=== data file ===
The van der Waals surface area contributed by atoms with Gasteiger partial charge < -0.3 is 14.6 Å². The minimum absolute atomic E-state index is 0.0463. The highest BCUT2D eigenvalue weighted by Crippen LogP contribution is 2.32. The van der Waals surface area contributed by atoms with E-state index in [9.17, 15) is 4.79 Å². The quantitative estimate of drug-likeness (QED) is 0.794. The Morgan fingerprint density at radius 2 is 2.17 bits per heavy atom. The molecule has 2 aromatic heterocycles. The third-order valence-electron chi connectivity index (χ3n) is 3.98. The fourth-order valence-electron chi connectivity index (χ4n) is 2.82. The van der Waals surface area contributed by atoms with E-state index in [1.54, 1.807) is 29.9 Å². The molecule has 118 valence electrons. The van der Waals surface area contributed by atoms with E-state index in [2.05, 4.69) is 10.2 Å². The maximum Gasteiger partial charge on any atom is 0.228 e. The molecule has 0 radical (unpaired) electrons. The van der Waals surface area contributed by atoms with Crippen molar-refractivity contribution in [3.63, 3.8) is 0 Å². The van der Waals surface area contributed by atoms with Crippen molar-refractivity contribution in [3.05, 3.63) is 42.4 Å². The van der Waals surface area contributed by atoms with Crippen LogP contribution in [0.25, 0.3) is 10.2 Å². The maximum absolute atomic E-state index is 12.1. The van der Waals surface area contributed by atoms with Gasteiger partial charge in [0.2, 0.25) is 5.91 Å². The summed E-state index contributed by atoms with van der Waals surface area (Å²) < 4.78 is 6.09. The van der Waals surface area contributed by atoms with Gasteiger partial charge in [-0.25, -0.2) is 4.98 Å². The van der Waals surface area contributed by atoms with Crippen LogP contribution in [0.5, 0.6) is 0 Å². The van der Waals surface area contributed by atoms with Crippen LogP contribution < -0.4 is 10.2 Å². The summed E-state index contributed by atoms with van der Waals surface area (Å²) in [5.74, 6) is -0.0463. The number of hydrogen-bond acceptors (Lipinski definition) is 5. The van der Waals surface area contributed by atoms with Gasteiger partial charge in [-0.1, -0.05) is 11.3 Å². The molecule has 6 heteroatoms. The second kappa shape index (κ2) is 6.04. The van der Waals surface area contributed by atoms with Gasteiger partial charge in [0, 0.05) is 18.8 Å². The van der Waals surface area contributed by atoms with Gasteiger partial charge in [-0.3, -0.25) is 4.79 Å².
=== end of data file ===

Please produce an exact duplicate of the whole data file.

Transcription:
The van der Waals surface area contributed by atoms with Gasteiger partial charge < -0.3 is 14.6 Å². The minimum absolute atomic E-state index is 0.0463. The highest BCUT2D eigenvalue weighted by Crippen LogP contribution is 2.32. The van der Waals surface area contributed by atoms with E-state index in [9.17, 15) is 4.79 Å². The quantitative estimate of drug-likeness (QED) is 0.794. The Morgan fingerprint density at radius 2 is 2.17 bits per heavy atom. The molecule has 2 aromatic heterocycles. The third-order valence-electron chi connectivity index (χ3n) is 3.98. The fourth-order valence-electron chi connectivity index (χ4n) is 2.82. The van der Waals surface area contributed by atoms with E-state index in [1.54, 1.807) is 29.9 Å². The molecule has 118 valence electrons. The van der Waals surface area contributed by atoms with E-state index in [2.05, 4.69) is 10.2 Å². The maximum Gasteiger partial charge on any atom is 0.228 e. The molecule has 0 radical (unpaired) electrons. The van der Waals surface area contributed by atoms with Crippen molar-refractivity contribution in [3.63, 3.8) is 0 Å². The van der Waals surface area contributed by atoms with Crippen molar-refractivity contribution in [3.05, 3.63) is 42.4 Å². The van der Waals surface area contributed by atoms with Crippen LogP contribution in [0.25, 0.3) is 10.2 Å². The maximum absolute atomic E-state index is 12.1. The van der Waals surface area contributed by atoms with Gasteiger partial charge in [0.2, 0.25) is 5.91 Å². The summed E-state index contributed by atoms with van der Waals surface area (Å²) < 4.78 is 6.09. The van der Waals surface area contributed by atoms with Gasteiger partial charge in [-0.25, -0.2) is 4.98 Å². The van der Waals surface area contributed by atoms with Crippen LogP contribution in [0.5, 0.6) is 0 Å². The van der Waals surface area contributed by atoms with Crippen LogP contribution < -0.4 is 10.2 Å². The summed E-state index contributed by atoms with van der Waals surface area (Å²) in [5.74, 6) is -0.0463. The number of hydrogen-bond acceptors (Lipinski definition) is 5. The van der Waals surface area contributed by atoms with Gasteiger partial charge in [-0.1, -0.05) is 11.3 Å². The molecule has 6 heteroatoms. The second kappa shape index (κ2) is 6.04. The van der Waals surface area contributed by atoms with Gasteiger partial charge in [0, 0.05) is 18.8 Å². The van der Waals surface area contributed by atoms with Gasteiger partial charge in [-0.3, -0.25) is 4.79 Å².